Even if you’ve been out of school for a number of years and are returning to the workplace, you can do your own career exploration into fields and their sub-categories. Libraries are teeming with books on careers, and the Internet is a great source. People love to talk about what they do for a living, so tap this source, and initiate a conversation with, say, a customer service representative, or an X-ray technician in your neighborhood, to find out about the training and expectations of the job.

Make an appointment with a career guidance counselor at a nearby college or technical school to discover various programs and possible scholarship and work-study opportunities. Talk with a wide range of people to discover what fields might best fit your interests. You might just stumble upon the perfect career.

For example, Melius, Eastern Kentucky University’s career director, learned at a Richmond Chamber of Commerce meeting that 11 out of 12 industries needed welders. Also at a chamber event, a bank official indicated that if a student shows up on time every day, dresses appropriately, takes initiative, and is willing to learn, the bank official could make that person a vice president in four years.

So be creative in exploring career choices, advises Ridgeway. For instance, a student with a disability might channel the desire to be a dancer into training to become a choreographer. “Look at what you can do realistically and expand to what your creativity will allow you to do.”

Career Dreams

What do you want from a career? Earning power is certainly a consideration in selecting a career, but consider other factors too. “Computer science is big bucks, but it’s more important to do what you enjoy for a living,” Art Shindhelm, head of Ogden College of Science and Engineering at Western Kentucky University, tells freshmen.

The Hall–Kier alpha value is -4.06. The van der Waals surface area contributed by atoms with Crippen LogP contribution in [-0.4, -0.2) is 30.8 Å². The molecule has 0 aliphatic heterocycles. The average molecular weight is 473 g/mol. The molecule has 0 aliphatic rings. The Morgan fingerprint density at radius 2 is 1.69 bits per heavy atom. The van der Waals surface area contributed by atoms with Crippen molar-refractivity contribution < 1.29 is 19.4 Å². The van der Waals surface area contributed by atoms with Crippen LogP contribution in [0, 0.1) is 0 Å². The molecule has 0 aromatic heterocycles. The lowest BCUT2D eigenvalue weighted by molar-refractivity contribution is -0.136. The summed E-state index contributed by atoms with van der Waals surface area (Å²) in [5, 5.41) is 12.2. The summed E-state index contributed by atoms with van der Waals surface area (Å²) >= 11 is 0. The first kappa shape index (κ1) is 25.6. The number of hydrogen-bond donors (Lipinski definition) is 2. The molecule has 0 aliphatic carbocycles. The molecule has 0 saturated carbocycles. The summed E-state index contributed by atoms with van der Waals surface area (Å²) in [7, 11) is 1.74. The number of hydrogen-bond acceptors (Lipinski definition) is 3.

He sees many students switching from computer science because they start out with an unrealistic idea of what the field requires. Your personality often determines whether you’ll enjoy a particular career. Computer programmers must enjoy solving problems, and be able to withstand a high frustration level as problems sometimes take a long time to solve.

Health service careers, another fast-growing area, can also come with unrealistic expectations. Nursing can mean long hours and always being on the clock, says Renee Beckum. As a full-time critical care nurse at Ephraim McDowell Regional Medical Center who also teaches nurses, the difference between those who will stay in nursing is easily apparent. Those with a gift for nursing are more enthusiastic, hungry for knowledge, and ask a lot of questions. Sometimes a student with mediocre test scores will be a good hands-on learner and have a special way of relating to patients. “The nurses who are successful are the ones who see nursing as their calling and not just a job,” says Rita Gorley, interim chairperson of Midway College’s Nursing Program.

Beckum recalls one Christmas around 4 a.m. when one of her patients lay dying of cancer, with the patient’s husband sitting close by. Later that morning as the patient passed away, Beckum found herself comforting the husband who had just lost his wife. “I needed to be here at that time of day and at that point in my career.” It was a moment that reaffirmed her long-time career choice.